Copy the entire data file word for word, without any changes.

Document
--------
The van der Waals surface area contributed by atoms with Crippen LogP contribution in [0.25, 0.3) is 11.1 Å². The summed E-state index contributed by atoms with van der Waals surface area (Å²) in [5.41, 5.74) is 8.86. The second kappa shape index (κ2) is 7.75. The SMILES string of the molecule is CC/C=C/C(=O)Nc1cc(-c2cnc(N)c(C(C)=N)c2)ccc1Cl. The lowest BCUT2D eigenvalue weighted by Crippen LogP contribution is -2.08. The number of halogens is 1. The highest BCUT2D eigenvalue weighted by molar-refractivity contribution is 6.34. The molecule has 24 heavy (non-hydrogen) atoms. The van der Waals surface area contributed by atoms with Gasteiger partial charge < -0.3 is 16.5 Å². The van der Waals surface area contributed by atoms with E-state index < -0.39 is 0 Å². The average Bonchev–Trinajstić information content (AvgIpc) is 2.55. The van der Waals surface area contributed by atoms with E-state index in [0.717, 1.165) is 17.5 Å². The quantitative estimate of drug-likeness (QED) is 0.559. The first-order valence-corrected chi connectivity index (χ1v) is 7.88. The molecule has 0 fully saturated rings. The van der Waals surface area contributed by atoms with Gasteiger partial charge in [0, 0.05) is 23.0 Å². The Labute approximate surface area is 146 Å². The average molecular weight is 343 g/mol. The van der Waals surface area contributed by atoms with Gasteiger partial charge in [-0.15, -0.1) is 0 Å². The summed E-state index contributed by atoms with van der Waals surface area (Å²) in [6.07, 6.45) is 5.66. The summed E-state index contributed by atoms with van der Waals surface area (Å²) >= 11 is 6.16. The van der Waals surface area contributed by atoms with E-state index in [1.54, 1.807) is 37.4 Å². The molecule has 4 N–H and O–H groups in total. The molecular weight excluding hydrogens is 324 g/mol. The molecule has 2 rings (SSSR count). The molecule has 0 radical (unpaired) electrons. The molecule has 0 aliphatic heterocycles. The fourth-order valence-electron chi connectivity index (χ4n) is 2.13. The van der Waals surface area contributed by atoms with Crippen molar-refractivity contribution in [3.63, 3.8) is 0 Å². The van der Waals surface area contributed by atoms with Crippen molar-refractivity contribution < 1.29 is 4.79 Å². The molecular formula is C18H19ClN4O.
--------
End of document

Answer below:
The van der Waals surface area contributed by atoms with Crippen LogP contribution in [0.25, 0.3) is 11.1 Å². The summed E-state index contributed by atoms with van der Waals surface area (Å²) in [5.41, 5.74) is 8.86. The second kappa shape index (κ2) is 7.75. The SMILES string of the molecule is CC/C=C/C(=O)Nc1cc(-c2cnc(N)c(C(C)=N)c2)ccc1Cl. The lowest BCUT2D eigenvalue weighted by Crippen LogP contribution is -2.08. The number of halogens is 1. The highest BCUT2D eigenvalue weighted by molar-refractivity contribution is 6.34. The molecule has 24 heavy (non-hydrogen) atoms. The van der Waals surface area contributed by atoms with Gasteiger partial charge < -0.3 is 16.5 Å². The van der Waals surface area contributed by atoms with E-state index < -0.39 is 0 Å². The average Bonchev–Trinajstić information content (AvgIpc) is 2.55. The van der Waals surface area contributed by atoms with E-state index in [0.717, 1.165) is 17.5 Å². The quantitative estimate of drug-likeness (QED) is 0.559. The first-order valence-corrected chi connectivity index (χ1v) is 7.88. The molecule has 0 fully saturated rings. The van der Waals surface area contributed by atoms with Gasteiger partial charge in [0, 0.05) is 23.0 Å². The Labute approximate surface area is 146 Å². The average molecular weight is 343 g/mol. The van der Waals surface area contributed by atoms with Gasteiger partial charge in [-0.15, -0.1) is 0 Å². The summed E-state index contributed by atoms with van der Waals surface area (Å²) in [6.07, 6.45) is 5.66. The summed E-state index contributed by atoms with van der Waals surface area (Å²) >= 11 is 6.16. The van der Waals surface area contributed by atoms with E-state index in [1.54, 1.807) is 37.4 Å². The molecule has 4 N–H and O–H groups in total. The molecular weight excluding hydrogens is 324 g/mol. The molecule has 2 rings (SSSR count). The molecule has 0 radical (unpaired) electrons. The molecule has 0 aliphatic heterocycles. The fourth-order valence-electron chi connectivity index (χ4n) is 2.13. The van der Waals surface area contributed by atoms with Crippen molar-refractivity contribution in [3.63, 3.8) is 0 Å². The van der Waals surface area contributed by atoms with Crippen molar-refractivity contribution < 1.29 is 4.79 Å². The molecular formula is C18H19ClN4O.